My 1995 Neon

My 1995 Neon has an engine management issue, the most salient symptom of which is that, upon reaching a certain temperature (about ? way between hot and cold, in the same spot every time), it begins to think it?s an old Charger with a huge cam and idle as if on the verge of stalling. In motion, it then confuses the accelerator with the brake, slowing noticably when I give it a little gas. However, when I just floor it, it roars to life for about long enough to get everyone behind me to lay off their horns, but the fuel flow ceases again shortly thereafter and I?m forced once again to slam my foot in the tank and imagine what surrounding drivers must be thinking??hmm?can?t afford a better midlife crisis that that?!? I don?t know, maybe I look young enough to pass for immature, but still?

I?ve noticed that if, before driving, I allow the engine to idle its way to the temperature I mentioned earlier, the symptoms occur only rarely. However, I can neglect the warmup and, maybe about half the time, enjoy trouble-free motoring. I haven?t been able to determine any consistent effects of weather, but I?ve only had the car since October, which is more or less the beginning of Winter here in Detroit.

I?ve been unable to determine any firm constants in this equation, and the extent of my luck with the local wrenches is that they?ve been honest enough to admit they haven?t a clue. I hope you can shed some light on this matter. Thanks.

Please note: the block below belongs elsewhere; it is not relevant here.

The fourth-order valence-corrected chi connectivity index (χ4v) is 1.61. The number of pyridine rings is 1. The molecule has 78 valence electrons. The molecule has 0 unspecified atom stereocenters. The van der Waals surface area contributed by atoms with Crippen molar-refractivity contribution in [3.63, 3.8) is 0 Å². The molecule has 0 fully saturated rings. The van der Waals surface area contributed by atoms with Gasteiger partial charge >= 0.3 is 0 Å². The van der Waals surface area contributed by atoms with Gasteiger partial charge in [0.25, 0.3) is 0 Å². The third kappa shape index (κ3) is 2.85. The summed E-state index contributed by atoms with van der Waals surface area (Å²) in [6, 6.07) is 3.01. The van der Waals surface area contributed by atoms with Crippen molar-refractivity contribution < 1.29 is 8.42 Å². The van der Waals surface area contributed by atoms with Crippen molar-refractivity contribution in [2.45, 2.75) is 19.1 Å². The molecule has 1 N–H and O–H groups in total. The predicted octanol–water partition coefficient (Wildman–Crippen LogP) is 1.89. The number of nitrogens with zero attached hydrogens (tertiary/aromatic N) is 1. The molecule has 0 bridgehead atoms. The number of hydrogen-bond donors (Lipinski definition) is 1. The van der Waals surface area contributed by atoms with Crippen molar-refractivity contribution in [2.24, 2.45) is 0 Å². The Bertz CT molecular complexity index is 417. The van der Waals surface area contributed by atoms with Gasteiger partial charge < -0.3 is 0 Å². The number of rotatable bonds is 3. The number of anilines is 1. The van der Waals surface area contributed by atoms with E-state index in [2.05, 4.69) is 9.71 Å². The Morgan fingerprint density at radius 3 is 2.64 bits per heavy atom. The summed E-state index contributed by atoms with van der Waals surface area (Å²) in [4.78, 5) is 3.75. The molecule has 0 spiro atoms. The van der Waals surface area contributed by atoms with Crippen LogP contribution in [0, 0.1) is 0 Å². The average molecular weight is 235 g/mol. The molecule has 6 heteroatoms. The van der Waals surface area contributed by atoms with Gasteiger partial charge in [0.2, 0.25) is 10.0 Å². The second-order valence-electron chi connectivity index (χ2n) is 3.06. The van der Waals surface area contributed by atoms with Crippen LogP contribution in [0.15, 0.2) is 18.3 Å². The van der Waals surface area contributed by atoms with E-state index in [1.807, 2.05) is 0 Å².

Mike Switney

Sounds like a possible throttle position sensor. If when you hit the gas the TPS isn’t telling the ECU, the throttle plate will open, the injector pulse width will remain short and far spaced, and you’ll bog down from starvation. Then, perhaps when you floor it it begins to respond with a signal, the injectors open up, you peel rubber, the horn blowing stops, and shortly thereafter it malfunctions again.

Just a wild guess.

There may be two problems: the tps (throttle position sensor), as mb says, and the cts (coolant temperature sensor). The temperature signal from the cts is the main way the computer knows the temperature of the engine. It uses that information to control fuel and bypass air (via the iac (idle air control) valve sent into the engine. A messed up signal, messes up the air/fuel mix, and causes performance problems.
If memory serves correctly, the Dodge Neon is one of the few 1995 cars which had OBD II engine management system. Auto Zone, or other auto parts store can scan for the check engine light (free). It is on, isn’t it?

Yes, the TPS but also the CKS (crankshaft position sensor) often get flaky on these cars but don’t cause the CEL to come on. Many Neon owners simply replace both and yell “cured!” Get a better idea of your situation by asking the Neon specialists at